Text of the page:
Senate debates

Tuesday, 13 February 2018


Queensland Government

7:55 pm

Photo of Andrew BartlettAndrew Bartlett (Queensland, Australian Greens) Share this | | Hansard source

While it might seem a long time ago that we had the Queensland election—it was more than 2½ months ago—today we finally saw the first day of sittings of the newly elected Queensland parliament. I congratulate the Labor government on being re-elected. I particularly congratulate and celebrate the first elected Greens MP in the Queensland parliament, Michael Berkman, who is also the first member for the newly created electorate of Maiwar. I would say it's a particularly good thing to have a Greens MP in there, because there will be a very strong need to put progressive pressure on the Labor government on a whole range of issues, including their performance on the Queensland economy and their impact on the Queensland environment.

Certainly there are still ongoing concerns. I note that Senator Watt—a fellow Queensland senator—has just expressed his concerns about the problems and inadequacies of the proposed Adani Carmichael coalmine. It is very concerning that the Queensland government are still clearly very, very focused on expanding coal in Queensland. Regardless of when it is that the Adani Carmichael mine finally falls over, as it inevitably will, there is clearly still a very strong commitment from the Queensland Labor government to try to open up new coalmines elsewhere in Queensland—particularly the unopened Galilee Basin. We've still got people like Gina Rinehart, like Clive Palmer, and plenty of others waiting in the wings, looking for their chance to open up a new coalmine.

I'm also concerned that it seems that, apart from this fixation on coal, there is also a continuing push for casinos. This dual cargo cult mentality of a coal-casino-driven economy is one that the Greens are very concerned about. I'd like to mention evidence given to a Senate Economics References Committee inquiry that I was at in Cairns just a couple weeks ago. The evidence was given by the CEO of the NAIF—the Northern Australia Infrastructure Facility—Ms Laurie Walker. A lot of the focus with regard to the NAIF is on whether they will or won't—or were going to or not—potentially help fund and loan money to Adani, or to some other company, for a rail line to open up the Galilee Basin. I'm going to put coal to one side for a minute, because I was particularly concerned by another piece of evidence given by the CEO of the NAIF to the Senate committee inquiry—indeed, in response to a question by Senator Watt. This was with regard to the so-called tourism hub in Cairns—the Global Tourism Hub, excuse me—which is basically just a front for another new casino. The head of the NAIF gave explicit evidence to the Senate committee inquiry, saying that the NAIF is collaborating with the Queensland government on that project. She said:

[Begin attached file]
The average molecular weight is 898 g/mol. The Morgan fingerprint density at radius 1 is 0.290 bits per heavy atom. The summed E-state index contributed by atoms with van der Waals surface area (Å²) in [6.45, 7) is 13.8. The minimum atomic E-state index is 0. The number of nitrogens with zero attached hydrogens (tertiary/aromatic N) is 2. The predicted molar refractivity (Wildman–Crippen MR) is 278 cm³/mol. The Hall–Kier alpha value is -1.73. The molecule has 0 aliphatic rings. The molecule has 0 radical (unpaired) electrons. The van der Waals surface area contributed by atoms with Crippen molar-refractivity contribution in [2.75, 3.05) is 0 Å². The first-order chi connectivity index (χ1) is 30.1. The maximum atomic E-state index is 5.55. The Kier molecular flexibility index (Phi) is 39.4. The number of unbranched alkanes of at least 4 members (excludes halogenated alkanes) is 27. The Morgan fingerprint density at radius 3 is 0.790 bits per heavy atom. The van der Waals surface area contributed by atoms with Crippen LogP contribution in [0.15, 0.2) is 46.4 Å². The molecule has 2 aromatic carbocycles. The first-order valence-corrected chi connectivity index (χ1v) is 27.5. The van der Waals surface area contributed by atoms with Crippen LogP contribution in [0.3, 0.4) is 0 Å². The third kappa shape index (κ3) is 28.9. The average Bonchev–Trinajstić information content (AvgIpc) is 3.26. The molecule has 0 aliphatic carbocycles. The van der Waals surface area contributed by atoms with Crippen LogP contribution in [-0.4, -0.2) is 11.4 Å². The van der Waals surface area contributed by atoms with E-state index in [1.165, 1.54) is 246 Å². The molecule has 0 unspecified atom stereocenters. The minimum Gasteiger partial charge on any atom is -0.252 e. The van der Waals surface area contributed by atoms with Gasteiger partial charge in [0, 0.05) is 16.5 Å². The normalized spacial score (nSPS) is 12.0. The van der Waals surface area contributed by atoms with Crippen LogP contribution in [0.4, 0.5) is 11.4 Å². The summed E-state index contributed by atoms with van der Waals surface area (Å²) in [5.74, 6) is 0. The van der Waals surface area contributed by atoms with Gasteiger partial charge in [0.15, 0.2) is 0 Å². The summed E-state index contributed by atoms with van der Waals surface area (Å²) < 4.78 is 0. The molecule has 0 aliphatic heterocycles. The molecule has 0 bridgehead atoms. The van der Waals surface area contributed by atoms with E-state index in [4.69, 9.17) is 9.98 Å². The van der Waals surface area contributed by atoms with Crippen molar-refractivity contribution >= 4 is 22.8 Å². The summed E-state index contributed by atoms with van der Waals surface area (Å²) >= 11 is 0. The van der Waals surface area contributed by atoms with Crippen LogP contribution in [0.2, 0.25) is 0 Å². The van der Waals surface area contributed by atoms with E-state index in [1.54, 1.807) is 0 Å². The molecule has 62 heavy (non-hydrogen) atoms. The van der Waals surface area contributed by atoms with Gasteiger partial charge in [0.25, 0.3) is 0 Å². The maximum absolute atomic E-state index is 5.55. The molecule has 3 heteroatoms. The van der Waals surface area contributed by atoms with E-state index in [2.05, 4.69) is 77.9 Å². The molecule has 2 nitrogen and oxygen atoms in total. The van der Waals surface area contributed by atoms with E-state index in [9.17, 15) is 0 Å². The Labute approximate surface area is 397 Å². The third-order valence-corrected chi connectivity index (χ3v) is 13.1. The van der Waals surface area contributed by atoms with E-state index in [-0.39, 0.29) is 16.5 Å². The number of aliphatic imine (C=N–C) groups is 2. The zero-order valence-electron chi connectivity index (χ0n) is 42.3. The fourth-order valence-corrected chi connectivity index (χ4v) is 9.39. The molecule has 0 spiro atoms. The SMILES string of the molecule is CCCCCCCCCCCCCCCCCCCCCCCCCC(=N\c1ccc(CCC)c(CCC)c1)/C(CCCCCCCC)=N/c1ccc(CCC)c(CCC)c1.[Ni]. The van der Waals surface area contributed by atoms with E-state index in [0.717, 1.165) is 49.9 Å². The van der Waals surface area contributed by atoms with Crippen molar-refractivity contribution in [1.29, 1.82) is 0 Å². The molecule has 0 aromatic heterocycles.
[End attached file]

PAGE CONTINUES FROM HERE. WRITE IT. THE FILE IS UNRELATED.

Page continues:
We think that's an incredibly exciting project.

It seems like the NAIF is already totally on board with this project. Indeed, the head of the NAIF then explicitly linked it, as does the Queensland government's own propaganda, with the Queen's Wharf casino development in Brisbane. The head of the NAIF, Ms Laurie Walker, said the casino proposal in the so-called tourism hub in Cairns is:

… a very innovative structure. It's mimicking what the Queensland government have done in Queen's Wharf in Brisbane, and there were some fantastic outcomes for the government in that.

I'm not sure what the 'fantastic outcomes' for the Queensland government were, but they certainly weren't fantastic outcomes for the people of Brisbane.

The outcome was 13 hectares of public land given over to private developers, including a very rare piece of open green space in Queens Park in the CBD that is now going to have a mall access way right through the middle of it. This is a park that, apart from being open space, has also been used for numerous political rallies and protests, including most notably some very large rallies with regard to marriage equality and climate change over the years. So we're seeing this alienation of public space, and we're seeing public land being given over to private developers. That is the common thread for what the state government is trying to do in Cairns, where we have 4.4 hectares of state-owned waterfront land in Cairns, in the Cityport precinct, potentially to be given over to and controlled by private developers who will put a casino at its heart.

Again, like Brisbane, we're having totally inadequate consultations. The only choice was between one casino proponent or another, with a four-week opportunity for minimal public input that was ignored anyway. We've had the same thing: a little pop-up consultation place in the shopping centre in Cairns over the Christmas period. This is a project that the NAIF should stay well away from, just as they should stay away from destructive coal projects.